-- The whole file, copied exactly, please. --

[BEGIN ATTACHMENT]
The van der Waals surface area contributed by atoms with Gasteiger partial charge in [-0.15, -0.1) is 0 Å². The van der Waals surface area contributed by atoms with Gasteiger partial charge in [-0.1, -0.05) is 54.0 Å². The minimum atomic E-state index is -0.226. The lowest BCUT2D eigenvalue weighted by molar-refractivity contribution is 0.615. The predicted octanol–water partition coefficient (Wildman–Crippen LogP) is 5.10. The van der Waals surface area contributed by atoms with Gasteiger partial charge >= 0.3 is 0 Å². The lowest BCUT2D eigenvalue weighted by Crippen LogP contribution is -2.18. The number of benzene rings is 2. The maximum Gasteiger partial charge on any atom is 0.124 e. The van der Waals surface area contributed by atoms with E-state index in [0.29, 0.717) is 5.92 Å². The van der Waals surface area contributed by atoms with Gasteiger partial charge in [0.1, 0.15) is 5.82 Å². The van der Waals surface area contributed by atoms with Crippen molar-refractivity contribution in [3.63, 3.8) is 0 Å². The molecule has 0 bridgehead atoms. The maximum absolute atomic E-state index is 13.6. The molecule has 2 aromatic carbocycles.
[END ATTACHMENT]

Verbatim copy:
The van der Waals surface area contributed by atoms with Gasteiger partial charge in [-0.15, -0.1) is 0 Å². The van der Waals surface area contributed by atoms with Gasteiger partial charge in [-0.1, -0.05) is 54.0 Å². The minimum atomic E-state index is -0.226. The lowest BCUT2D eigenvalue weighted by molar-refractivity contribution is 0.615. The predicted octanol–water partition coefficient (Wildman–Crippen LogP) is 5.10. The van der Waals surface area contributed by atoms with Gasteiger partial charge >= 0.3 is 0 Å². The lowest BCUT2D eigenvalue weighted by Crippen LogP contribution is -2.18. The number of benzene rings is 2. The maximum Gasteiger partial charge on any atom is 0.124 e. The van der Waals surface area contributed by atoms with E-state index in [0.29, 0.717) is 5.92 Å². The van der Waals surface area contributed by atoms with Gasteiger partial charge in [0.1, 0.15) is 5.82 Å². The van der Waals surface area contributed by atoms with Crippen molar-refractivity contribution in [3.63, 3.8) is 0 Å². The molecule has 0 bridgehead atoms. The maximum absolute atomic E-state index is 13.6. The molecule has 2 aromatic carbocycles.